Comment Of The Day: Public Confidence And Trust (2): Observations On Gallup’s Confidence In Institutions Poll

After Charles Green‘s recent  Comment of the Day on the post, Public Confidence And Trust (1): Observations On Gallup’s Trust In Occupations Poll, I was pretty sure that there would be an encore when I posted Part 2, an overview of the Gallup poll on public trust and confidence in American institutions. Charlie didn’t disappoint, so here is his Comment of the Day on the post, Public Confidence And Trust (2): Observations On Gallup’s Confidence In Institutions Poll:

…I agree with you that this stuff is as mission-critical as anything.

As you know, my life’s work is studying trust, and while I focus on interpersonal trust, you can’t ignore the systemic institutional issues either. In fact, they are connected.

In fact, I agree with your fundamental point that the cure for what ails our institutions must lie in personal behaviors, personal relationships, personal ethics.

Without taking anything away from that fundamental and massive agreement, let me suggest two tweaks to the issue as you have presented it.

The first is that this is NOT simply a US phenomenon. I recommend even more sobering reading from the Edelman Trust Barometer, a study that has been ongoing for over a decade. See the 2017 version here: https://www.edelman.com/global-results/

That survey covers about 18 western countries: fully half of them report the level of distrust in institutions – business, communications, NGOs, CEOs, etc. – not materially different from what we see in the US. Continue reading

The Irresponsible, Greedy 1% and the Hypocritical, Greedy .01% of the 1% Who Get Away With Attacking Them…That Is, Hillary Clinton

...for less than an hour's work. But it's HARD work,..you know: talking.

…for less than an hour’s work. But it’s HARD wor…you know: talking.

Robert Samuelson accurately categorizes America’s CEOs as a new economic aristocracy in his most recent column. Why CEO salaries are so absurdly high is caused by many factors, some of which the columnist lists, but that fact is inescapable that the salaries cannot be defended by rational arguments. This is in stark contrast, by the way, to similarly high-salaried entertainers and sports figures, who tend to really earn their money. There is, after all, only one LeBron James, Tiger Woods, or Jon Stewart. Corporate CEOs, though they would like to think they are unique talents, seldom are. Could you replace most of them for considerably less than the going rate of 20 million dollars a year? Absolutely.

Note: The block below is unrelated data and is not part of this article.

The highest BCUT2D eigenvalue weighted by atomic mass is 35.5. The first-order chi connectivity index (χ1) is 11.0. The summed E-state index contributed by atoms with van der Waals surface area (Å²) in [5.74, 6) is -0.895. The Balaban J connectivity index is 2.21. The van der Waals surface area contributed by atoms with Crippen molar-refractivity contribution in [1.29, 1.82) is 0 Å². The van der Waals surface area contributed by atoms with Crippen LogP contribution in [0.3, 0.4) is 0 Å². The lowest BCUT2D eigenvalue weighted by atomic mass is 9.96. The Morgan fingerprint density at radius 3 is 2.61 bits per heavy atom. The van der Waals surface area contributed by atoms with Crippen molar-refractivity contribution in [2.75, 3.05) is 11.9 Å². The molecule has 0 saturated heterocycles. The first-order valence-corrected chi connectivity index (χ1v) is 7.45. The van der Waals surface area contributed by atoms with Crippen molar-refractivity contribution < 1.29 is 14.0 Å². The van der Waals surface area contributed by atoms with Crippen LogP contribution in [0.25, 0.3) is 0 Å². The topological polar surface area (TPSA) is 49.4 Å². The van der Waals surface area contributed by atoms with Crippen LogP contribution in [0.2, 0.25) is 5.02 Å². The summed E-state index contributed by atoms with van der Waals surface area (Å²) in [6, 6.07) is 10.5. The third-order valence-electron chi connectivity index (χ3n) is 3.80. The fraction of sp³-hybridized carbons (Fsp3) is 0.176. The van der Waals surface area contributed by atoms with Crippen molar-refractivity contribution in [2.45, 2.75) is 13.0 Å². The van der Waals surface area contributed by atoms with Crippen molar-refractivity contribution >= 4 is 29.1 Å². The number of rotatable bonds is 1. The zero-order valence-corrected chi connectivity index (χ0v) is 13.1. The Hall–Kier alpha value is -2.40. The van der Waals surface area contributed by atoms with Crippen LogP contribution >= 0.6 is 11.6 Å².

Thus continuing to accept such absurd salaries and attendant benefits while the economy stutters, their companies restrict hiring and the gap between worker salaries and executive compensation widens is unethical, pure and simple. Doing so is based on greed and willfully ignoring the consequences of the conduct, as Samuelson points out, though he hardly needs to, so obvious should it be to corporate executives and outside observers alike:

“Americans dislike aristocracies. Unless companies can find a more restrained pay system, they risk an anti-capitalist public backlash. This is the ultimate danger. For all the flaws of today’s system, government regulation of pay — responding to political needs and pandering to popular prejudices — would be much worse.”

Just as irresponsible as these gorging, selfish, unrestrained and greedy executives are the class-dividing hypocrites who try to exploit public resentment and pander to those popular prejudices while profiting from the same irrational system of misaligned resources that make those CEOs the equivilent of sultans. I know I have been critical of Hillary Clinton regularly of late, but I am not responsible for flaunting her in  front of my wincing eyes and abused ears on a daily basis. How dare she try to pose as an advocate of a rational system of wealth distribution? And how pathetic that her tone-deaf and logic-free supporters tolerate it!

In a weekend interview with the  Guardian, Clinton pronounced herself a fit champion of populism and a credible agent of reform for skewed income levels because progressives “don’t see me as part of the problem because we pay ordinary income tax, unlike a lot of people who are truly well off, not to name names; and we’ve done it through dint of hard work.”

Ah.

Those progressives are gullible and naive idiots then!

Thanks for that clarification. Continue reading